I just returned from a fruitful trip to Ireland and the UK, where I had the honor of conducting workshops and researching some internationally recognized drama schools.
In addition to the National Theatre School of Ireland, I visited the Royal Welsh College of Music and Drama, Guildhall School of Music and Drama, Rose Bruford College, and numerous others. One of the salient themes coursing through the 22 conservatories constituting “Drama UK” and the pair representing Ireland is a search for pedagogical balance between tradition and progress. While the former is largely represented by a commitment to training actors for the stage through a regime of voice/speech, movement, and Stanislavski-based curricula, there is a prevailing pressure shared among these schools to address the evolving professional landscape at home and abroad. Thus, schools like the Mountview Academy of Theatre Arts and Arts Ed. London specialize in musical theatre performance to train “triple threats” that meet the industry’s need for performers who can sing, dance, and act. Under the leadership of Jeremy Harrison, Rose Bruford has recently created an Actor Musicianship BA designed to expand an actor’s skillset, and by extension, his employability. It is little wonder, that Harrison is an acolyte of the British director John Doyle, whose aesthetic makes great use of the so-called actor musician as demonstrated by his acclaimed productions of Company and Sweeney Todd. The National Theatre School of Ireland’s “Manifesto” track requires conservatory students to conceive and execute original work, a practice likewise located at the LIR (Dublin), Guildhall, Royal Welsh College, and many others. Moreover, all the schools engage their students in acting for the camera training, which accounts for nearly 50% of the coursework in certain instances. From a commercial perspective, this approach makes sense in that most legitimately paid work for graduates will come from television, film, and to a lesser extent, radio. Thus, the industry is prompting the training.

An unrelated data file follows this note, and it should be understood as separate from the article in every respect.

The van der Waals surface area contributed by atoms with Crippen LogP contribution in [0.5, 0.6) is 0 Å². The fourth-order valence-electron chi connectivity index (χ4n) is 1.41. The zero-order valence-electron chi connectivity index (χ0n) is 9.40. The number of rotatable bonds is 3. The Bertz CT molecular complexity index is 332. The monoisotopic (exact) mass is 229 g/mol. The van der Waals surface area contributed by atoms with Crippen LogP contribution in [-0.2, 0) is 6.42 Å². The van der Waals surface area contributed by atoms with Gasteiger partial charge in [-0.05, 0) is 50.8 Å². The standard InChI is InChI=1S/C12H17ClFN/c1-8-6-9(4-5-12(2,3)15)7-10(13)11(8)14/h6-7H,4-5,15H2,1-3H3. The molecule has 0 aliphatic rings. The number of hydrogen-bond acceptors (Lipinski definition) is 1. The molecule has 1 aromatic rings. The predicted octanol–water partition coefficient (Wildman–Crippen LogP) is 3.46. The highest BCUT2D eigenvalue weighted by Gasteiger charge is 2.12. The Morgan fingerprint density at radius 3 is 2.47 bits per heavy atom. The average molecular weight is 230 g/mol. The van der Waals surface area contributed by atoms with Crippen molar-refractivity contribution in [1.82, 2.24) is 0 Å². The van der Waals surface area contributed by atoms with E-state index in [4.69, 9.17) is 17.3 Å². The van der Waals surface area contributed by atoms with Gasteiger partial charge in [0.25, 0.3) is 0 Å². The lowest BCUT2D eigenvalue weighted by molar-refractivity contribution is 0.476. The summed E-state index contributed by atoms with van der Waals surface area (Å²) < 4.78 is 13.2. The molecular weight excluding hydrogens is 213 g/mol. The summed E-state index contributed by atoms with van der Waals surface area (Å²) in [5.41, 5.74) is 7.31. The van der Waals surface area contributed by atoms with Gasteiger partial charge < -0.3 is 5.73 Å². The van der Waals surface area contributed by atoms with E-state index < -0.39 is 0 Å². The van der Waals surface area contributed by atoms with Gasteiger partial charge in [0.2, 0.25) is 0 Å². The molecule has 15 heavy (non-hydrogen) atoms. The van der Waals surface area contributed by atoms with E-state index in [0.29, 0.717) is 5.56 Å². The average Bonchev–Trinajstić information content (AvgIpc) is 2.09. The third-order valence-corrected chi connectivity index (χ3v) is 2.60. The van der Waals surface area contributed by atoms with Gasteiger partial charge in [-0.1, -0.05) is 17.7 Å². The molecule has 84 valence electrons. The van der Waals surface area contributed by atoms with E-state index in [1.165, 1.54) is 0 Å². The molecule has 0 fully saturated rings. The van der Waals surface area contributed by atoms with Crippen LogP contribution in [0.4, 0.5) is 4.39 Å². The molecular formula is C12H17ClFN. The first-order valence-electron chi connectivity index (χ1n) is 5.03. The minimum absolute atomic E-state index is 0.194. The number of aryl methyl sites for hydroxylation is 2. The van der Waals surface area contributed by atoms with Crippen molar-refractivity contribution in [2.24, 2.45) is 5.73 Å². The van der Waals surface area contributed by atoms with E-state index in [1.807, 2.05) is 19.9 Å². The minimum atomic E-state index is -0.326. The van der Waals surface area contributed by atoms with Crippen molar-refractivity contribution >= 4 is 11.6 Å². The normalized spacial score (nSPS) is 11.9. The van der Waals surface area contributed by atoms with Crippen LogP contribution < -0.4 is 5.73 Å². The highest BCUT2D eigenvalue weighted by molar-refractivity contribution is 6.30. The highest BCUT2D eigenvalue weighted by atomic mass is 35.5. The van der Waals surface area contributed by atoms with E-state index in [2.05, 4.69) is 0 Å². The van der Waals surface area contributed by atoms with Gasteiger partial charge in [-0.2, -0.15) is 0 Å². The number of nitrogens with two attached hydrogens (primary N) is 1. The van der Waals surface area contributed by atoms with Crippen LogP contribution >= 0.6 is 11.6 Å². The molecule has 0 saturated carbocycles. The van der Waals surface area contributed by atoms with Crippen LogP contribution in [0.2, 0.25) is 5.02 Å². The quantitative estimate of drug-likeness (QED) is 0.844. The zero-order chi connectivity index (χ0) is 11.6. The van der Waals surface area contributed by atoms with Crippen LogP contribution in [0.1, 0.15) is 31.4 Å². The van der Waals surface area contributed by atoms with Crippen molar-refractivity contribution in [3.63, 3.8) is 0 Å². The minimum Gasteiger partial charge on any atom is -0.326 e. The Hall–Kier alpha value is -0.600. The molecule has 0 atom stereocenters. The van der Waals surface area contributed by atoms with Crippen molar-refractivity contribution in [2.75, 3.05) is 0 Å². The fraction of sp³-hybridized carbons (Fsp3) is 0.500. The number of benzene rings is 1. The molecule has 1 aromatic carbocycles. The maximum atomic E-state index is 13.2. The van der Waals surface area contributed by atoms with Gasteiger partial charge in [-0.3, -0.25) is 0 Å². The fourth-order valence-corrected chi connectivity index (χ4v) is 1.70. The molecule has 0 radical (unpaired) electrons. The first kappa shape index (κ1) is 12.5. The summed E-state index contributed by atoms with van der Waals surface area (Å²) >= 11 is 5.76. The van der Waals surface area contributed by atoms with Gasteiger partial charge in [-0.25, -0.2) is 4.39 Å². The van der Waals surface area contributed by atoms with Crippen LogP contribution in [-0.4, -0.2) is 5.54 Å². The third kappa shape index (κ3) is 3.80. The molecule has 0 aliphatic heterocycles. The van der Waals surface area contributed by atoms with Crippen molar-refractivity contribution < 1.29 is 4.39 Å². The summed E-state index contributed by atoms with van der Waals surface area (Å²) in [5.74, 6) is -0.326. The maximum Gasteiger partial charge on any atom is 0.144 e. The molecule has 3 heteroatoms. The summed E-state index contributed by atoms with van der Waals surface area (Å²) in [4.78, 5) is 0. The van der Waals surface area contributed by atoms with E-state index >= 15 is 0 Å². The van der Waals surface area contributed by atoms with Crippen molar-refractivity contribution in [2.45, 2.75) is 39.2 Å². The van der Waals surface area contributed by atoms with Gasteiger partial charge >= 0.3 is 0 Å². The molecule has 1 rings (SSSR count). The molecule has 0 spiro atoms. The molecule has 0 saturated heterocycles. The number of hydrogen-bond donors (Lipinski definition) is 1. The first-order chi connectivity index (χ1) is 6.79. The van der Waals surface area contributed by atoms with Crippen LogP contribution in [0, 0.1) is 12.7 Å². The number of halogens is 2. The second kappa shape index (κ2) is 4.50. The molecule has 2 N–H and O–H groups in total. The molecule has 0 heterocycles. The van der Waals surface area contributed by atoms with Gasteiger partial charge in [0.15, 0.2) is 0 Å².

The UK has historically been a leader in acting and actor training and I would argue continues as such today.
This balancing of traditional and newfound pedagogies is as sensible as it is responsible when considering how the profession and aesthetic landscape is evolving and decidedly different from what it was fifty years ago, when the current model for training American actors emerged, at least insofar as it applies to BFA/MFA programs. In addressing the seemingly paradoxical consideration of balancing the past with the future, the Royal Central School of Speech and Drama’s Head of Acting, Geoffrey Coleman, told me: We are not seeking to merely reiterate a traditional approach. While we need to respect the past and be informed by it, if we exclusively look to the past we’re over. Look at Olivier, who had a vision for the future as informed by the past.” How then might US actors and those that train them respond to Coleman’s assertion? Furthermore, is there a way to effectively and productively implement traditional pedagogies without being limited by them?